The answer to the question is oxygen cannot readily get to the pile of sugar, which is why it does not burn well and it displays the byproducts of pyrolysis. In this situation the wood is undergoing pyrolysis as well; however, enough oxygen is available such that all of the pyrolytic byproducts burn leading to complete combustion.

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    $\begingroup$ Why does oxygen have better access to wood rather than sugar? Is it due to wood's porosity? $\endgroup$ – SwagMcMuffins Nov 4 '18 at 6:29
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    $\begingroup$ The matchstick vs. lump of sugar scenario is a specific case. Matchsticks are indeed made from porous woods such as pine and aspen. When these woods burn the cellulose in the wood burns before the lignin. Lignin gives wood its structure as it burns because it burns at a much higher temperature than cellulose. Because of this wood will hold its porous structure as it burns thus giving it access to oxygen. A lump of sugar has little structure as it burns so it goes out due to lack of oxygen. $\endgroup$ – Agriculturist Nov 4 '18 at 13:52
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    $\begingroup$ @SwagMcMuffins is it written around in answers and comments. It is about how much flammable volatiles are released as compared to non flammable and heat carriers are formed (carbon dioxide, water). Look at the reaction in gas phase,or at the interface, and what is happening there. Not in bulk. If sugar is finely suspended in air it will burn and even explode. Same should do wood, of course. $\endgroup$ – Alchimista Feb 17 at 11:39
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    $\begingroup$ Looking back at this assumptions can be made (such a match being the ignition source) to generate some very plausible sounding answers through inductive reasoning. Using deductive reasoning it is known burning things require oxygen availability, charring things requires reduced oxygen availability, therefore something is different about the oxygen availability. The oxygen availability is affected by some mechanism which cannot be deduced from the question the way it is stated. $\endgroup$ – Agriculturist Feb 20 at 5:44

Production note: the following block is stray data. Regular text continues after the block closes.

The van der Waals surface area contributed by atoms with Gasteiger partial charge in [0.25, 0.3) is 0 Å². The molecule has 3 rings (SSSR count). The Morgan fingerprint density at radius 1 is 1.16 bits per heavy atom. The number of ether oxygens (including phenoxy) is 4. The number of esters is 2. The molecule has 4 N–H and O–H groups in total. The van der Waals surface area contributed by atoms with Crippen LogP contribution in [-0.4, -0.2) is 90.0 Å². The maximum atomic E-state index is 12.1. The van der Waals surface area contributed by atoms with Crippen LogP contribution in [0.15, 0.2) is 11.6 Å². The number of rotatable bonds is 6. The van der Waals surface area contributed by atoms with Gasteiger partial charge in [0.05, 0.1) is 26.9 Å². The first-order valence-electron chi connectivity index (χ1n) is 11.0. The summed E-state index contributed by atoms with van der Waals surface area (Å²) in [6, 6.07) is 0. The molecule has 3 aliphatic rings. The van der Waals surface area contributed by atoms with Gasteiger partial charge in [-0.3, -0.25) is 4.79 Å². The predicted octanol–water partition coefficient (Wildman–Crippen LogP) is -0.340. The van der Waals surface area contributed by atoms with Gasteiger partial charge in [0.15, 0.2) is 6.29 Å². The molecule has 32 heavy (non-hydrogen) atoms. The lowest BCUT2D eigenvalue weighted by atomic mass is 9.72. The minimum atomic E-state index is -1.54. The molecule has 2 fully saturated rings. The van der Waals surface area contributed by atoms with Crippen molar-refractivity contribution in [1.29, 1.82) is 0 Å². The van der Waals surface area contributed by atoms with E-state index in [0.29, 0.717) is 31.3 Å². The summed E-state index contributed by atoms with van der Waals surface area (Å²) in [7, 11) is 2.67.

• $\begingroup$ Mr. Wizard's point is that with enough oxygen even sugar burns. You are reasoning by making analogies from there, and come to wrong and irrelevant conclusions. $\endgroup$ – Karl Apr 14 at 18:02
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It's a matter of physics more than of chemistry. If you apply a lit match to a log, it won't catch fire. Doing the same to a (headless) matchstick will set it alight immediately. This is because the matchstick is surrounded by flame and heats up quickly as it is so thin. If you apply a match similarly to a stick of sugar as thin as a matchstick, then it will burn too. However, the sugar will melt as it heats up, and the burning sugar will tend drip off the remaining stick so that the combustion will not propagate as well.